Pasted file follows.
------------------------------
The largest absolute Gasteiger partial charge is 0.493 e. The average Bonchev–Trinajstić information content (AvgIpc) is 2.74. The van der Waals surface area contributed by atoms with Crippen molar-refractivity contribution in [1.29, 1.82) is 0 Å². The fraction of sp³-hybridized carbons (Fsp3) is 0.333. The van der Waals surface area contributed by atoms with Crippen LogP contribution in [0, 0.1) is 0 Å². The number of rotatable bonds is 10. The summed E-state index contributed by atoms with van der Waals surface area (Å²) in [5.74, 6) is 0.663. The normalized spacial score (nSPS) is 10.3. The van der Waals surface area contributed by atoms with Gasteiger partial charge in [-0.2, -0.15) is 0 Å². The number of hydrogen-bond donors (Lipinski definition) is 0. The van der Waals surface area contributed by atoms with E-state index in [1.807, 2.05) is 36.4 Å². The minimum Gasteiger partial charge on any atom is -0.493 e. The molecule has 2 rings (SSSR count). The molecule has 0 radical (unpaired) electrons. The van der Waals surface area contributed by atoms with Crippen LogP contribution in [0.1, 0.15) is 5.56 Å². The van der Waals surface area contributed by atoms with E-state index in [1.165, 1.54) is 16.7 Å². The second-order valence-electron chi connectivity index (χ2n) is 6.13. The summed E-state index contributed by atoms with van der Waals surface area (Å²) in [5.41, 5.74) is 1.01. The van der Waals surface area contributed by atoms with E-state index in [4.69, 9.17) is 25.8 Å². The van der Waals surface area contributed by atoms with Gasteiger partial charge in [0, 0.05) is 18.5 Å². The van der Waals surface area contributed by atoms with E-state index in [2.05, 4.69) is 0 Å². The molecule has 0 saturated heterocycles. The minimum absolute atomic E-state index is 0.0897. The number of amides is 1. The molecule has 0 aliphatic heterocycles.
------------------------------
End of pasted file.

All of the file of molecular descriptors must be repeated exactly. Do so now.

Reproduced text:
The largest absolute Gasteiger partial charge is 0.493 e. The average Bonchev–Trinajstić information content (AvgIpc) is 2.74. The van der Waals surface area contributed by atoms with Crippen molar-refractivity contribution in [1.29, 1.82) is 0 Å². The fraction of sp³-hybridized carbons (Fsp3) is 0.333. The van der Waals surface area contributed by atoms with Crippen LogP contribution in [0, 0.1) is 0 Å². The number of rotatable bonds is 10. The summed E-state index contributed by atoms with van der Waals surface area (Å²) in [5.74, 6) is 0.663. The normalized spacial score (nSPS) is 10.3. The van der Waals surface area contributed by atoms with Gasteiger partial charge in [-0.2, -0.15) is 0 Å². The number of hydrogen-bond donors (Lipinski definition) is 0. The van der Waals surface area contributed by atoms with E-state index in [1.807, 2.05) is 36.4 Å². The minimum Gasteiger partial charge on any atom is -0.493 e. The molecule has 2 rings (SSSR count). The molecule has 0 radical (unpaired) electrons. The van der Waals surface area contributed by atoms with Crippen LogP contribution in [0.1, 0.15) is 5.56 Å². The van der Waals surface area contributed by atoms with E-state index in [1.165, 1.54) is 16.7 Å². The second-order valence-electron chi connectivity index (χ2n) is 6.13. The summed E-state index contributed by atoms with van der Waals surface area (Å²) in [5.41, 5.74) is 1.01. The van der Waals surface area contributed by atoms with E-state index in [4.69, 9.17) is 25.8 Å². The van der Waals surface area contributed by atoms with Gasteiger partial charge in [0, 0.05) is 18.5 Å². The van der Waals surface area contributed by atoms with E-state index in [2.05, 4.69) is 0 Å². The molecule has 0 saturated heterocycles. The minimum absolute atomic E-state index is 0.0897. The number of amides is 1. The molecule has 0 aliphatic heterocycles.